Niels Henrik Abels vei 36
Blindernveien 11 (map)
Open Guest Lecture by Professor Sverre Bagge
There was a sharp decline in regicide in Europe between the ninth and the thirteenth century – the date differs between various parts of the continent. The lecture will discuss the reason for this and its significance for the development and character of European monarchy, compared to similar institutions in other parts of the world.
Open Guest Lecture by Dr Lesley Abrams
The dynamics of connections between the Scandinavian homelands and Scandinavians overseas in the North Atlantic, Britain, Francia, and the East in the Viking Age have been the subject of new thinking in recent years. In the past, much of the attention given to interactions in this period was devoted to outward movement, such as viking expeditions westward and trade with the East. More recently archaeologists and historians have recognised the inadequacies of this one-way thinking and have begun to examine evidence for the flip-side of the process. Some objects which represent it – ‘loot’ from Britain in Norwegian graves and Islamic silver in hoards – have long been known and well studied. In my talk I will focus instead on how the flows back to the homelands were processed inside Scandinavia and how external influences from many different directions were received and metabolised. One conventional narrative about Scandinavian development has been that external forces acted on the region only late in the period, primarily through its conversion to Christianity, a process which transformed it into a European society. I would like to investigate this narrative of ‘Europeanisation’ in the light of other ways of thinking about change.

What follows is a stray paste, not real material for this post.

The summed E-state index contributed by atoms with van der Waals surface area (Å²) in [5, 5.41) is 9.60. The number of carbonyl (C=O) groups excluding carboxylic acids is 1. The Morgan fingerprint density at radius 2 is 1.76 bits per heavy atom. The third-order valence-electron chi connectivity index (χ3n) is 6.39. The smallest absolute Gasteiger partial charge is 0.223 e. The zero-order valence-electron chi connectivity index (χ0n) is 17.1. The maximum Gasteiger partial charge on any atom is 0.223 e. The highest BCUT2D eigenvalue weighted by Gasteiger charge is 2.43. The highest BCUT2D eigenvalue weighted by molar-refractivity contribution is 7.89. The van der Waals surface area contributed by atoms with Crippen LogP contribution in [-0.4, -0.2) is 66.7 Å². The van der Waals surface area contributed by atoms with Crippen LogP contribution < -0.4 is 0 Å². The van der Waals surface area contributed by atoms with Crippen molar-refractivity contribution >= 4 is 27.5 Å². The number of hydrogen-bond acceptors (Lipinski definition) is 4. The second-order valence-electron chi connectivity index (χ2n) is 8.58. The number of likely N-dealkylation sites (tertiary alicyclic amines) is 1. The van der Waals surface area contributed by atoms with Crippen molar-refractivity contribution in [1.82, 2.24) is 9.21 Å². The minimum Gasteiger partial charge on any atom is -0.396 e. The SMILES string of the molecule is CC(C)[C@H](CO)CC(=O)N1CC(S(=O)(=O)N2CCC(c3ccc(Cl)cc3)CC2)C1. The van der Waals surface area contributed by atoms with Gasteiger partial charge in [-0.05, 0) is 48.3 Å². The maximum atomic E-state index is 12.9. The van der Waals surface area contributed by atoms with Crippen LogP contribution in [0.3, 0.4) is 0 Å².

Open Guest Lecture by Professor Stefan Brink, University of Aberdeen.
Open Guest Lecture by Professor John Arnold
Open Guest Lecture by Dr Haki Antonsson
This presentation will examine the principal trends in the study of the history and literature of the Icelandic Commonwealth (930-1263/64) in the last few decades. In particular the talk will focus on the interrelationship between the study of literary texts and their application as historical sources. Since the 1970s the study of the Sagas of Icelanders and the Icelandic Commonwealth has been shaped by number of scholarly trends, perhaps most notably by the ‘Anthropological-Legal’ School and the so-called ‘New Philology’. The presentation will evaluate the pros and cons of the various approaches to the Icelandic literary corpus and suggest some possible future paths of study.